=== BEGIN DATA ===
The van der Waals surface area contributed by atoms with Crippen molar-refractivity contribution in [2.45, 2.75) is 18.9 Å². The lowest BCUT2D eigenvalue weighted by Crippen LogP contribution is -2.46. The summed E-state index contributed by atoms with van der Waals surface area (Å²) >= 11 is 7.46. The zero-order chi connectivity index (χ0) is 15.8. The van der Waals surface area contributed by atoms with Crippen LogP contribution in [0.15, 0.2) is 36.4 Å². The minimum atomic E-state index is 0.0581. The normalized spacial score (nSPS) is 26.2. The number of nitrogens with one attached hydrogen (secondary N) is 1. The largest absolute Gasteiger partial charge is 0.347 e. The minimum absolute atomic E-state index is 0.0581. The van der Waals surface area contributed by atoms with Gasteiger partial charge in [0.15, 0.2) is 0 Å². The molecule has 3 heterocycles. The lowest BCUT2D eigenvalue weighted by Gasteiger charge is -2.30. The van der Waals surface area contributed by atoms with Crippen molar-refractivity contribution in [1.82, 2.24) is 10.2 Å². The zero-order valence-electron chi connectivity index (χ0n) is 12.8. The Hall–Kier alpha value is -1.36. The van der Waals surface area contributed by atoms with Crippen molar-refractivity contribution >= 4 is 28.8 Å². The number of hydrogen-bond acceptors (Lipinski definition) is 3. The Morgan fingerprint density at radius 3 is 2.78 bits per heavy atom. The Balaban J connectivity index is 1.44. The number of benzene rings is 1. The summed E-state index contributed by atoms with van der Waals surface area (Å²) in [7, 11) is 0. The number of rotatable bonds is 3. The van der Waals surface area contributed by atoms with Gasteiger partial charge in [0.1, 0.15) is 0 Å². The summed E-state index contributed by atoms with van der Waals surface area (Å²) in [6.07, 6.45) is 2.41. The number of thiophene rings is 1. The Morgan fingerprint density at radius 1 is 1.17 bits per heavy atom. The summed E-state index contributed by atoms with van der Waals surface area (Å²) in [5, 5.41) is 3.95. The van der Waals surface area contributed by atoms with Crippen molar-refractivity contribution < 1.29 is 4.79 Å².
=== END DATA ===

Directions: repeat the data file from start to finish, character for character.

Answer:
The van der Waals surface area contributed by atoms with Crippen molar-refractivity contribution in [2.45, 2.75) is 18.9 Å². The lowest BCUT2D eigenvalue weighted by Crippen LogP contribution is -2.46. The summed E-state index contributed by atoms with van der Waals surface area (Å²) >= 11 is 7.46. The zero-order chi connectivity index (χ0) is 15.8. The van der Waals surface area contributed by atoms with Crippen LogP contribution in [0.15, 0.2) is 36.4 Å². The minimum atomic E-state index is 0.0581. The normalized spacial score (nSPS) is 26.2. The number of nitrogens with one attached hydrogen (secondary N) is 1. The largest absolute Gasteiger partial charge is 0.347 e. The minimum absolute atomic E-state index is 0.0581. The van der Waals surface area contributed by atoms with Gasteiger partial charge in [0.15, 0.2) is 0 Å². The molecule has 3 heterocycles. The lowest BCUT2D eigenvalue weighted by Gasteiger charge is -2.30. The van der Waals surface area contributed by atoms with Crippen molar-refractivity contribution in [1.82, 2.24) is 10.2 Å². The zero-order valence-electron chi connectivity index (χ0n) is 12.8. The Hall–Kier alpha value is -1.36. The van der Waals surface area contributed by atoms with Crippen molar-refractivity contribution >= 4 is 28.8 Å². The number of hydrogen-bond acceptors (Lipinski definition) is 3. The Morgan fingerprint density at radius 3 is 2.78 bits per heavy atom. The Balaban J connectivity index is 1.44. The number of benzene rings is 1. The summed E-state index contributed by atoms with van der Waals surface area (Å²) in [7, 11) is 0. The number of rotatable bonds is 3. The van der Waals surface area contributed by atoms with Gasteiger partial charge in [0.1, 0.15) is 0 Å². The summed E-state index contributed by atoms with van der Waals surface area (Å²) in [6.07, 6.45) is 2.41. The number of thiophene rings is 1. The Morgan fingerprint density at radius 1 is 1.17 bits per heavy atom. The summed E-state index contributed by atoms with van der Waals surface area (Å²) in [5, 5.41) is 3.95. The van der Waals surface area contributed by atoms with Crippen molar-refractivity contribution < 1.29 is 4.79 Å².